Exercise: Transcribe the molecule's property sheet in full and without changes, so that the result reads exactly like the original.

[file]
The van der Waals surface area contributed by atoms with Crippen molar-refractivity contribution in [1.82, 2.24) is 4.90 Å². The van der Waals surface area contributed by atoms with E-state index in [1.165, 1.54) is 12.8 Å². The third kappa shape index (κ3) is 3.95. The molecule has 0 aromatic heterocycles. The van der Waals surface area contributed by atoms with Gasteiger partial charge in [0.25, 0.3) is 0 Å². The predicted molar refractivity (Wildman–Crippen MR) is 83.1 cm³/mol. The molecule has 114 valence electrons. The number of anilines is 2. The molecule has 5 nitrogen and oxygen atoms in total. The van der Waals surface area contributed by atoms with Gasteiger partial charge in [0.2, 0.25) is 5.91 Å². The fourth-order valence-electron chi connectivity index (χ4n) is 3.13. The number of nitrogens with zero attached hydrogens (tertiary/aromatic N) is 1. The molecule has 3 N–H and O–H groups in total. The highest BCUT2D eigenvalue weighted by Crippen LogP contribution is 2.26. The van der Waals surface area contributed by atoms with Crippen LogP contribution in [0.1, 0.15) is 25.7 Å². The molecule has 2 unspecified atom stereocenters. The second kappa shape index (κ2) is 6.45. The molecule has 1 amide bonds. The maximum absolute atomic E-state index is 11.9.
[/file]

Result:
The van der Waals surface area contributed by atoms with Crippen molar-refractivity contribution in [1.82, 2.24) is 4.90 Å². The van der Waals surface area contributed by atoms with E-state index in [1.165, 1.54) is 12.8 Å². The third kappa shape index (κ3) is 3.95. The molecule has 0 aromatic heterocycles. The van der Waals surface area contributed by atoms with Gasteiger partial charge in [0.25, 0.3) is 0 Å². The predicted molar refractivity (Wildman–Crippen MR) is 83.1 cm³/mol. The molecule has 114 valence electrons. The number of anilines is 2. The molecule has 5 nitrogen and oxygen atoms in total. The van der Waals surface area contributed by atoms with Gasteiger partial charge in [0.2, 0.25) is 5.91 Å². The fourth-order valence-electron chi connectivity index (χ4n) is 3.13. The number of nitrogens with zero attached hydrogens (tertiary/aromatic N) is 1. The molecule has 3 N–H and O–H groups in total. The highest BCUT2D eigenvalue weighted by Crippen LogP contribution is 2.26. The van der Waals surface area contributed by atoms with Crippen LogP contribution in [0.1, 0.15) is 25.7 Å². The molecule has 2 unspecified atom stereocenters. The second kappa shape index (κ2) is 6.45. The molecule has 1 amide bonds. The maximum absolute atomic E-state index is 11.9.